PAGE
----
Coal imported at elevated prices to keep up with rising electricity demand

In 2022-23, demand for electricity increased by 10% over 2021-22.  Between 2008-09 and 2018-19, demand increased at an annual growth rate (CAGR) of 6%.  Electricity demand grew as the economy grew (at 7%), and largely came from domestic and agricultural consumers.  These consumer categories account for 54% of the total electricity sales, and their demand rose by 7%.

Sources: Central Electricity Regulatory Commission; PRS.

Electricity cannot be stored at scale, which means that generation must be scheduled depending on anticipated demand.  The Central Electricity Authority anticipates annual demand for each year.  It estimated that demand in 2022-23 would be at 1,505 billion units.   However, the actual demand was higher than anticipated in the first few months of 2022-23 (See Figure 3).

To meet this demand, electricity generation had to be ramped up.  Coal stocks had already depleted from 29 million tonnes in June 2021 to eight million tonnes in September 2021, on account of high demand in 2021-22.  To ensure uninterrupted supply of power, the Ministry of Power directed gencos to import coal.  The Ministry noted that without imports, widespread power cuts and blackouts would have occurred.

Sources:  Load Generation Balance Report 2022 and 2023, Central Electricity Authority; PRS.

Coal imports rose by about 27 million tonnes in 2022-23.  While this constituted only 5% of the overall coal used in the sector, the price at which it was imported significantly impacted the sector.  In 2021-22, India imported coal at an average price of Rs 8,300 per tonne.   This rose to Rs 12,500 per tonne in 2022-23, a 51% increase.  Coal was primarily imported from Indonesia, and prices shot up due to the Russia-Ukraine war, and demand surge by countries like India and China.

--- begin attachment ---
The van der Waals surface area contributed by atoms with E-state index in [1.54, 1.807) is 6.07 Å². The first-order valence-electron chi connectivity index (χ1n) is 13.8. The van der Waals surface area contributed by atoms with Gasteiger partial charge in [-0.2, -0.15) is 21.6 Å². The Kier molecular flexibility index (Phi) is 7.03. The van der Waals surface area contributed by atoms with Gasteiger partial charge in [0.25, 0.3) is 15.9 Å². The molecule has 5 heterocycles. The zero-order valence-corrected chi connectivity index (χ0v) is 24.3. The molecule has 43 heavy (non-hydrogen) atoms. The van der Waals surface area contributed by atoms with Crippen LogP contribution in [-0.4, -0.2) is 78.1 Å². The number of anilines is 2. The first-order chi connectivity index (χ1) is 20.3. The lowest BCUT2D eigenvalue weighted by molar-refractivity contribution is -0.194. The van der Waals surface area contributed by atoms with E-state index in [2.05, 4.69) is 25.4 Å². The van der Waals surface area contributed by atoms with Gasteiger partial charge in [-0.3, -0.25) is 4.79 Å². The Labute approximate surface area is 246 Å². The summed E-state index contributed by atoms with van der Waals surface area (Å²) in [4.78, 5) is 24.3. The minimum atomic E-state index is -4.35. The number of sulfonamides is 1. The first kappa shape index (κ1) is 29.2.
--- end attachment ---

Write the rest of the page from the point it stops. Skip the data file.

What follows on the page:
Sources: Ministry of Power; Ministry of Statistics and Programme Implementation; PRS.

Coal import situation going forward

In January 2023, the Ministry of Power advised gencos to import 6% of the required coal, to ensure sufficient stock until September 2023.   It noted that due to floods and variable rainfall in various parts of the country, hydro generation capacity reduced by about 14%.   This put additional burden on coal based thermal generation in 2023-24.  Following this, in October 2023, the Ministry directed all gencos to continue using at least 6% imported coal until March 2024.  

image

Sources: Ministry of Coal; PRS.

Structural issues in the power sector and its impact on state finances